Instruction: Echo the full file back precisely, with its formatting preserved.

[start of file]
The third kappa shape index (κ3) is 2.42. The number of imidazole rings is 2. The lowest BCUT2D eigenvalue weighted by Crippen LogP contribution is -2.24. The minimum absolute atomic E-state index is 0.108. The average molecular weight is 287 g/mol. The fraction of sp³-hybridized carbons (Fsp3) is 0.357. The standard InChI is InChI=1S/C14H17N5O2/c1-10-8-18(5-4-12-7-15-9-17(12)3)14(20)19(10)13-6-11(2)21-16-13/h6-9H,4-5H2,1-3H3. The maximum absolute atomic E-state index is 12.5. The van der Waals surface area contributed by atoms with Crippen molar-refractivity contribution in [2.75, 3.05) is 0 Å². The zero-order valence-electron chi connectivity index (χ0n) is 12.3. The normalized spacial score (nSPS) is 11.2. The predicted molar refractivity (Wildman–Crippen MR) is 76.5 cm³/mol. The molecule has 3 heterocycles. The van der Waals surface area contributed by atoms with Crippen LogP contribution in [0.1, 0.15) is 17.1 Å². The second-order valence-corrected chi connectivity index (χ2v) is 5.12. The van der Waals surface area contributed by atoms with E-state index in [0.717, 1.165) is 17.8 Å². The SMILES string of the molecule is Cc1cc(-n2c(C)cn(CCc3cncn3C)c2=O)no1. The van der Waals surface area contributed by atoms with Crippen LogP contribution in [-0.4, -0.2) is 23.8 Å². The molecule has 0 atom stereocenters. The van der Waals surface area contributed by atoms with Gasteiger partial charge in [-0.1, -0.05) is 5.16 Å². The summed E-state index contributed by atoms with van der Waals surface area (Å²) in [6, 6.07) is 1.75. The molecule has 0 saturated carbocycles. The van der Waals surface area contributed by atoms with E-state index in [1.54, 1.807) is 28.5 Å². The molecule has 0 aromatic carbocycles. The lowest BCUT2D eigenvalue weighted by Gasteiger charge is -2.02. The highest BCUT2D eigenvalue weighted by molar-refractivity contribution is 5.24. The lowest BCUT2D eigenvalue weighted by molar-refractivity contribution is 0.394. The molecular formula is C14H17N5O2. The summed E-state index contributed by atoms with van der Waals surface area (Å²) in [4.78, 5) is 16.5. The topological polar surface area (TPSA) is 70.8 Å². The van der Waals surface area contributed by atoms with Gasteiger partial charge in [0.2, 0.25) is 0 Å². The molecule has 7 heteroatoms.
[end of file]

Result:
The third kappa shape index (κ3) is 2.42. The number of imidazole rings is 2. The lowest BCUT2D eigenvalue weighted by Crippen LogP contribution is -2.24. The minimum absolute atomic E-state index is 0.108. The average molecular weight is 287 g/mol. The fraction of sp³-hybridized carbons (Fsp3) is 0.357. The standard InChI is InChI=1S/C14H17N5O2/c1-10-8-18(5-4-12-7-15-9-17(12)3)14(20)19(10)13-6-11(2)21-16-13/h6-9H,4-5H2,1-3H3. The maximum absolute atomic E-state index is 12.5. The van der Waals surface area contributed by atoms with Crippen molar-refractivity contribution in [2.75, 3.05) is 0 Å². The zero-order valence-electron chi connectivity index (χ0n) is 12.3. The normalized spacial score (nSPS) is 11.2. The predicted molar refractivity (Wildman–Crippen MR) is 76.5 cm³/mol. The molecule has 3 heterocycles. The van der Waals surface area contributed by atoms with Crippen LogP contribution in [0.1, 0.15) is 17.1 Å². The second-order valence-corrected chi connectivity index (χ2v) is 5.12. The van der Waals surface area contributed by atoms with E-state index in [0.717, 1.165) is 17.8 Å². The SMILES string of the molecule is Cc1cc(-n2c(C)cn(CCc3cncn3C)c2=O)no1. The van der Waals surface area contributed by atoms with Crippen LogP contribution in [-0.4, -0.2) is 23.8 Å². The molecule has 0 atom stereocenters. The van der Waals surface area contributed by atoms with Gasteiger partial charge in [-0.1, -0.05) is 5.16 Å². The summed E-state index contributed by atoms with van der Waals surface area (Å²) in [6, 6.07) is 1.75. The molecule has 0 saturated carbocycles. The van der Waals surface area contributed by atoms with E-state index in [1.54, 1.807) is 28.5 Å². The molecule has 0 aromatic carbocycles. The lowest BCUT2D eigenvalue weighted by Gasteiger charge is -2.02. The highest BCUT2D eigenvalue weighted by molar-refractivity contribution is 5.24. The lowest BCUT2D eigenvalue weighted by molar-refractivity contribution is 0.394. The molecular formula is C14H17N5O2. The summed E-state index contributed by atoms with van der Waals surface area (Å²) in [4.78, 5) is 16.5. The topological polar surface area (TPSA) is 70.8 Å². The van der Waals surface area contributed by atoms with Gasteiger partial charge in [0.2, 0.25) is 0 Å². The molecule has 7 heteroatoms.